Anthony Joshua has vowed to "walk through Tyson Fury" after winning the IBF world heavyweight title following a second-round knockout of Charles Martin at the O2 Arena.
English Olympic gold medallist Joshua needed just one minute and 32 seconds of the second round to end the American's reign.
A powerful right hand sent Martin to the canvas midway through the round and even though Martin beat the count, he was immediately put down again and failed to regain his feet.
26-year-old Joshua told BBC Radio 5 live: "The promoters are going to do their promoting, the fighters are going to do their fighting and the public are going to do their talking and I'm going to keep on walking.
"I'm going to walk through Tyson Fury when's he's ready. I'm not messing around believe you me.
"Scrap all this 16 fight nonsense. I'm training hard and I mean business. I'm here to stay and I want to make some real noise in this division.
"That belt. I got big respect but I want to do more. If I get too carried away I feel that I'll get complacent. So let's put that bad boy away.
"Let's put that with the Olympic medal and let's go on and get more and keep entertaining these boxing fans.
"That's what I'm here to do. I'm young, I'm fresh and honestly I'm looking forward to getting back in the gym.
"I have got skill. I'm not just some beach body boxer. I train hard and this is just the results. IBF champion and I'm very, very happy. I'm happy for the UK as well."
Martin's finest chance came in exposing the 26-year-old Joshua's inexperience and the fact he was yet to fight a southpaw throughout his professional career.
Instead he appeared what most had long suspected: a limited fighter who may never have become champion had Vyacheslav Glazkov not suffered a serious knee injury in the third round the January evening he won the vacant title.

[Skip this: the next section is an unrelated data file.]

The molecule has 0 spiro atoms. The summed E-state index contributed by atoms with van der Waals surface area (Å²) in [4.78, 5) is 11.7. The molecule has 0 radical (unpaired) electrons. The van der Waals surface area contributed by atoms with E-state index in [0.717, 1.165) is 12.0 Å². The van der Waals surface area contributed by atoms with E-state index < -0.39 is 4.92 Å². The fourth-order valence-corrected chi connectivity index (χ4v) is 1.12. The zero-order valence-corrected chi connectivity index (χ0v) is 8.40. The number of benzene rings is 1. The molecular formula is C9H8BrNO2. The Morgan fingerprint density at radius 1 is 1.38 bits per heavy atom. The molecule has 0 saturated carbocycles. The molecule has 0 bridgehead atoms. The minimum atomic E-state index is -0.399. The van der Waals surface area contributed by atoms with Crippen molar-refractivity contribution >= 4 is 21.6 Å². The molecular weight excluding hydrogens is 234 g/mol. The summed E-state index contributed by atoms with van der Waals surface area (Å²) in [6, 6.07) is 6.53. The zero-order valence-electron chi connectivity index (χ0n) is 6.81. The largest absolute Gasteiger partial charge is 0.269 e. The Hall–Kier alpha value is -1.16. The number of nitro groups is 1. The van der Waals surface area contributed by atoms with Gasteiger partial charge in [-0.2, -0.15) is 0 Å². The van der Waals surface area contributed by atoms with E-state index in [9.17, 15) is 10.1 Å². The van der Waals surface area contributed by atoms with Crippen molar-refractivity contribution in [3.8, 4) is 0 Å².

The attempts to counter the one-dimensional style Joshua has previously shown which Martin had promised never materialised, owing to the fact the challenger's speed and reflexes were superior.
A cagey opening minute was followed by Joshua landing with rights to the body, and while Martin remained composed, his opponent grew in confidence and pursued him with greater intent from the second.
His swift and destructive finish did little to demonstrate whether he had learnt from the mistakes that almost cost him victory against Dillian Whyte in December, and only to highlight the devastating power he retains.
The suspicion remains that without further time to develop he will struggle when matched with one of the division's rangier, smarter or more mobile fighters, and as the new champion time is one of the few things which he will be short of.
As had long been expected, he arguably becomes the active fighter with the greatest earning potential given likely future fights against WBO and WBA champion Tyson Fury or David Haye likely in the coming 12 to 18 months.
The pressure will intensify on his promoters Matchroom, however, to deliver opponents worthy of challenging for a world title while not overlooking the patience he requires to progress.